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Preparing Roses for Winter
If you live in a climate zone that experiences sub freezing conditions during winter, your will want
to take some steps to care for your roses before the onset of cold weather. Many rose varieties —
hybrid teas, climbers, grandifloras, floribundas, standards — need special treatment before winter sets
in. The following steps can help protect roses from winter damage:
- Stop fertilizing roses six weeks before the first frost.
- Allow the last blooms to ripen into hips to signal the plant to slow its growth.
- Continue to keep roses well watered until the soil freezes.
- Prune back long canes. Shortening the canes before winter will lessen the risk of a bush drying in the wind. Wait until freezing weather sets in, then cut the canes back to about 2 feet. Remove all branches that are dead or diseased. If roses have suffered from attacks of black spot during the summer and diseased leaves surround the base of your plants, use a leaf blower to remove these leaves. They should not remain around the base of plants over winter to nesure that the problem doesn't recurr..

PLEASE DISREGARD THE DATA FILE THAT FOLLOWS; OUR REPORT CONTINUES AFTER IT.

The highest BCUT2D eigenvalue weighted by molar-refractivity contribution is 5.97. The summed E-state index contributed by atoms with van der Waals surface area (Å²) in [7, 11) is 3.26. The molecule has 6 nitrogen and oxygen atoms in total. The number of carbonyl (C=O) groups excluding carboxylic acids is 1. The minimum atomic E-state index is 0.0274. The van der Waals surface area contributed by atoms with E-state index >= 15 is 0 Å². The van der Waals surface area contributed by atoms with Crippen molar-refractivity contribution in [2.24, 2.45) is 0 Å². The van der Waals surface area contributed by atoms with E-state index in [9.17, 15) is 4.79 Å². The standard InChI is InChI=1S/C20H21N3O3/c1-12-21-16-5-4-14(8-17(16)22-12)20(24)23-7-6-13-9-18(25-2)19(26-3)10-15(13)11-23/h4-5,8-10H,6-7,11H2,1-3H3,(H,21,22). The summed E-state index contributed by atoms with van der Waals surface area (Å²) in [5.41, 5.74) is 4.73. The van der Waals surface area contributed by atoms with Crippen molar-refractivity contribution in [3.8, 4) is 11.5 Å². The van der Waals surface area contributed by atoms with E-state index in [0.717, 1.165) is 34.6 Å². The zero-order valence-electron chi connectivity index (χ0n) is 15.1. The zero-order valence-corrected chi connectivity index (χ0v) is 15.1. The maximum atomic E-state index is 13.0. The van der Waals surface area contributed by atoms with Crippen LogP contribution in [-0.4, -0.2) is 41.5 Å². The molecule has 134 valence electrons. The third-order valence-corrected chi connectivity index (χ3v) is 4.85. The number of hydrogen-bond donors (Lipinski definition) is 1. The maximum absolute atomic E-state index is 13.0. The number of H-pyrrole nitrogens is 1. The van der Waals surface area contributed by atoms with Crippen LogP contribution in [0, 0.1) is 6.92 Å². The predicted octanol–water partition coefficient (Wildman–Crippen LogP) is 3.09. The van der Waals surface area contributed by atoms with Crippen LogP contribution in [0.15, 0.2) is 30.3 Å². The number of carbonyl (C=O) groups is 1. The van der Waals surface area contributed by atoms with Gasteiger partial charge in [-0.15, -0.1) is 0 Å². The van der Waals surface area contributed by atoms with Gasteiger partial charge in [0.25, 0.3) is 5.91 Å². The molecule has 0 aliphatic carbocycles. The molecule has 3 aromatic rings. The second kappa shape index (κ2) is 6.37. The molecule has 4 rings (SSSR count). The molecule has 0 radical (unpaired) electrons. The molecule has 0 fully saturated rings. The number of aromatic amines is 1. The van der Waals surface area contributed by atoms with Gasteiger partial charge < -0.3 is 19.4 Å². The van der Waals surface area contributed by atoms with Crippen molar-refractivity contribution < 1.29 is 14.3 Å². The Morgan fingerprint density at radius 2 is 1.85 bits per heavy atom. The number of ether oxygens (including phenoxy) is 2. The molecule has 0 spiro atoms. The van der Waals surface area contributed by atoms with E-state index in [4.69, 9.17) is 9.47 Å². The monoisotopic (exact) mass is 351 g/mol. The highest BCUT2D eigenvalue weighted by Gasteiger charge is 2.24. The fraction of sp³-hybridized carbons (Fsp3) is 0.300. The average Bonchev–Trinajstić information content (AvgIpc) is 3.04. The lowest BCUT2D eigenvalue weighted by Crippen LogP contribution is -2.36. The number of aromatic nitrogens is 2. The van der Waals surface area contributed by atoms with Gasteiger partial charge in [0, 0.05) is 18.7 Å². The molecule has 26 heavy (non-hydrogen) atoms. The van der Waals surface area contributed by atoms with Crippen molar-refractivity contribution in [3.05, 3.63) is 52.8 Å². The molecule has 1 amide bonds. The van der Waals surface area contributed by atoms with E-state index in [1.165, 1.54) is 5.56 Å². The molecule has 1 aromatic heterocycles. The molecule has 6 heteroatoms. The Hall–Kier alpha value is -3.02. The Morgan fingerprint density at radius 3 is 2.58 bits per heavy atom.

- Make a hill the roses. Simply build a mound of soil or well-rotted compost over the base of each rose. Cover the canes to a height of 12 inches. Take this soil from another part of the garden. Firm the soil or compost around the canes with your hands to keep it in place. At this time you can spray the exposed canes with an antidessicant, such as Wiltpruf.
- Once the mound of soil has frozen solid, place a cylinder of chicken wire around it and fill it with a 3-inch layer of noncompacting organic matter, such as straw or shredded oak leaves. This mulch will prevent alternating periods of freezing and thawing from damaging the buried parts of the rose.
- Use the same procedure for the base of a climbing rose, but be sure to tie long canes (over an arbor, for example) firmly in place so they will not whip about in the wind. Spray those canes several times during the winter with an antidessicant.
- If you have a standard tree rose, you must bury the entire plant somewhere in the corner of the garden. Dig a trench about 1 foot deep and lay the rose in it, then cover the whole plant with soil. If it is a potted standard, you can move the pot into a cool garage for the winter. Water sparingly during the winter months.
- In early spring pull away the mulch when all the hard frosts are likely to be over. After the mound of soil has thawed, use a gentle spray of water to remove the soil covering the rose so that you do not damage tender new shoots.